- Present your most powerful selling points and connect them to the employer's needs.
- Point out your relevant work and education.
- Keep your writing concise and brief.
- Strive to project confidence.
- Use key-need words (maximum of 3) in bold, indented headings for your main paragraphs.
- Use each paragraph to describe your skills and abilities that match the employer's key-need words.
VI. Take Action—Letter Conclusion
Change their desire into action in your closing paragraph by stating the actions or steps you intend to take to get the interview date. Be sure to explicitly state your expectations.
- Reaffirm what a good match you are for the job. Use words like confident, feel, believe, seems, could or appears in this first sentence.
- My background seems to be a good match for this position.
- I believe my skills and experience can be a benefit your company.
- My selling experience and closing skills could be an asset to your company.
- My training and experience appear to match your job requirements.
- If given the chance, I am confident that I could meet your product development needs.
- Optional (but recommended)——State the action you plan to take. If you know the company name and phone number state when you will contact the employer at "the end of this week" or "next week." This is better than stating a specific day, because if you forget to call on one day you still have other days to professionally follow through. Announcing your plans to call also gets you around the secretary, because you can say, "She is expecting my call."
- I hope to speak with you and will call the week of the 10th to...
- I will be in Seattle around the 15th, and will call you prior to that date to schedule a meeting. I look forward to discussing...
- The opportunity to meet with you would be a privilege. With this in view, I will call you next week.
- State the response you want and state it with anticipation! (Anticipation Words)
- I look forward to an interview.
- I would like to meet with you and discuss how my experience and abilities match your job requirements.
- Tell them how to contact you (address above or restate your telephone number here).
- Optional——Thank them for his/her time and consideration of your application.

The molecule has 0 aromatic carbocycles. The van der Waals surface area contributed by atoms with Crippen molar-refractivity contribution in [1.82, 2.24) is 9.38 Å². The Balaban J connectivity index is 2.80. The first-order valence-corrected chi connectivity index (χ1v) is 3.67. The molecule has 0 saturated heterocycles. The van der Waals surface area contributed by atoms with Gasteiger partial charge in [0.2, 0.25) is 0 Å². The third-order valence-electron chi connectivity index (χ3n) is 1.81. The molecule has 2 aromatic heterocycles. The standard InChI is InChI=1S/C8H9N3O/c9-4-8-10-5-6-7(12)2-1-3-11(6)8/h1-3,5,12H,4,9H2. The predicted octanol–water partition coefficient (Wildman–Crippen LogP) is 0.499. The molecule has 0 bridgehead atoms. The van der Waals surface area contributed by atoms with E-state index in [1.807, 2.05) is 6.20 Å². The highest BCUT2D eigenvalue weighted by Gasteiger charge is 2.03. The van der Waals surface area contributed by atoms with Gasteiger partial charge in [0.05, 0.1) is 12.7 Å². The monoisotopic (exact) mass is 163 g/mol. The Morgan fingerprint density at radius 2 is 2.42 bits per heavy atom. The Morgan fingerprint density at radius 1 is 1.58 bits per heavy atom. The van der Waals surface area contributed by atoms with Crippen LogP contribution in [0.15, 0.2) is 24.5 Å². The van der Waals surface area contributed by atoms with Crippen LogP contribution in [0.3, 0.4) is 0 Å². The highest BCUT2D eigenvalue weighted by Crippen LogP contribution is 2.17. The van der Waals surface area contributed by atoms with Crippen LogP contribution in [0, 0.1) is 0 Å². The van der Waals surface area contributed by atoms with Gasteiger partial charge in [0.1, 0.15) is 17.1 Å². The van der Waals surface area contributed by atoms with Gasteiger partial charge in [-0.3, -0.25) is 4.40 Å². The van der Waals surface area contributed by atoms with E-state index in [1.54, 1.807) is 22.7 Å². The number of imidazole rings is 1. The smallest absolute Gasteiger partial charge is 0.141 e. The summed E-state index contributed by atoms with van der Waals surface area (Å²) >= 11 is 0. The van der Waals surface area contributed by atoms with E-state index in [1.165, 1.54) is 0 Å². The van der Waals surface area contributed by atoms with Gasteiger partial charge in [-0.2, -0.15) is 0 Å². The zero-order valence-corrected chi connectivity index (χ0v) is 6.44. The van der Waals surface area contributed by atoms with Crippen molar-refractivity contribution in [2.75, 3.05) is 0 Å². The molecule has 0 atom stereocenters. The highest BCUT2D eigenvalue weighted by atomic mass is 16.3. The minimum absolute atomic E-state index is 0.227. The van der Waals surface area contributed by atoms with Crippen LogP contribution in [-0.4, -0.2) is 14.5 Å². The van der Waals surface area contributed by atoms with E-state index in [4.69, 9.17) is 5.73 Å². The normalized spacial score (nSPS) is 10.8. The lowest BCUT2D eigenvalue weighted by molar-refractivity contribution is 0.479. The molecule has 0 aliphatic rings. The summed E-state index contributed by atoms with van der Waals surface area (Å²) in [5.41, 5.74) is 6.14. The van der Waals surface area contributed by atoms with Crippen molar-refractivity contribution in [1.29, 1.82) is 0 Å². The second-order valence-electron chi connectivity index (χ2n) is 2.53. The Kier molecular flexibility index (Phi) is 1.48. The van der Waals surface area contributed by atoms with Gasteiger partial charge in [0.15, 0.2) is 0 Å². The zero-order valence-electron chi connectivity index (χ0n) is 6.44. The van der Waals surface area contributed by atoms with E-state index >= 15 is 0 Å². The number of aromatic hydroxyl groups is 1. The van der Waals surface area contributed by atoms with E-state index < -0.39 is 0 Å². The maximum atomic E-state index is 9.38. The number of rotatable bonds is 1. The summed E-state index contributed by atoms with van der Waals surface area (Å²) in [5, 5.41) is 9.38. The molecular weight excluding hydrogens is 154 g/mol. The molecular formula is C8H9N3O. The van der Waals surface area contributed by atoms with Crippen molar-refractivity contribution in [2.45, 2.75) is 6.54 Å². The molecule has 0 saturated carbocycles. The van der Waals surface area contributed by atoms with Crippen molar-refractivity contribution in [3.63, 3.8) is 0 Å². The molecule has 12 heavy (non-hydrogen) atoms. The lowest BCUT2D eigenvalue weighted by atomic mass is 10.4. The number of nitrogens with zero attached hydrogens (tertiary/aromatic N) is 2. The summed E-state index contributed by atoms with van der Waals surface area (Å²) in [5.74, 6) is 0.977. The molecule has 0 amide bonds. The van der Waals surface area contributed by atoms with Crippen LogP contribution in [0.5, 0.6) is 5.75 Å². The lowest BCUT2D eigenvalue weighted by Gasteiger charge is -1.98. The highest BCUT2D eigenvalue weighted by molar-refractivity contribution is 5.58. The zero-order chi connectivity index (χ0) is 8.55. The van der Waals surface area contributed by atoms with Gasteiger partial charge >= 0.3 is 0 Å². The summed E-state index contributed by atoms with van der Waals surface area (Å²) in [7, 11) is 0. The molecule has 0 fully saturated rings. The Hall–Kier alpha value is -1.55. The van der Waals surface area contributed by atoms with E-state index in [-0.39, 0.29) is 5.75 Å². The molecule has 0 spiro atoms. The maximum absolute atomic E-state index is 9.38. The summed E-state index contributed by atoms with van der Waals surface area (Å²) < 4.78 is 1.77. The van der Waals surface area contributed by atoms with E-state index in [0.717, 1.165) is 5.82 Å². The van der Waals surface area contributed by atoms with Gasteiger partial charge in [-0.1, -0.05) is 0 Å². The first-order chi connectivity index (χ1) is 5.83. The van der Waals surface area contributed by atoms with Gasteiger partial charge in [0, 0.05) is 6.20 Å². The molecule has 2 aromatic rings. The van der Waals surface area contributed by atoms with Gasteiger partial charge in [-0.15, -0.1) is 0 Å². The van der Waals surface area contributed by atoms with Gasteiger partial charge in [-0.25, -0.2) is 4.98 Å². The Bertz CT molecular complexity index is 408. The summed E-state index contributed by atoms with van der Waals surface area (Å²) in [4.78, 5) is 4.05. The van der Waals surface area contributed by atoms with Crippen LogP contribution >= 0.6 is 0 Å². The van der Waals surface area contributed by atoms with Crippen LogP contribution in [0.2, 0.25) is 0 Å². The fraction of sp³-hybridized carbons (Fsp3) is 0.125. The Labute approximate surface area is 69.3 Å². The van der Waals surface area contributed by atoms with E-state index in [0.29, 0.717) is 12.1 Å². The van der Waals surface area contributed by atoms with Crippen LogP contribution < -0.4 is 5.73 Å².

- 90% of executives say writing cover letters is valuable, according to a Robert Half survey.
- Job seekers can help themselves by tailoring their cover letters to specific employers.
- Incorporating keywords that match terms in the job posting can help job seekers with companies that use resume-filtering software.
In the age of the digital recruiting, do cover letters matter anymore? The short answer: Yes. Surprising to some, they matter more now than ever.
In fact, a Robert Half poll found that 90 percent of executives consider cover letters a valuable tool when assessing job candidates. Yet, far too often, job seekers treat them as afterthoughts to the resume.
Your cover letter is your introduction to a company and an opportunity to make a good first impression on your prospective employer. So don't squander it. Resumes help employers — with a growing number of assists from software — wade through a huge pile of applications. But the cover letter is often the first thing the hiring manager sees, especially as the pile shrinks to likely candidates. It's an opportunity to provide a brief accompanying narrative of who you are and why you're qualified for the position. So why not take advantage of this chance to shine?
Robert Half has been helping job seekers find great career opportunities since 1948. Let us help you find the right job for you.
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Here are some tips for writing the kind of cover letter that helps your resume jump to the top of the pile — one that convinces hiring managers and HR professionals to bring you in for an interview.
1. Don't just rehash your resume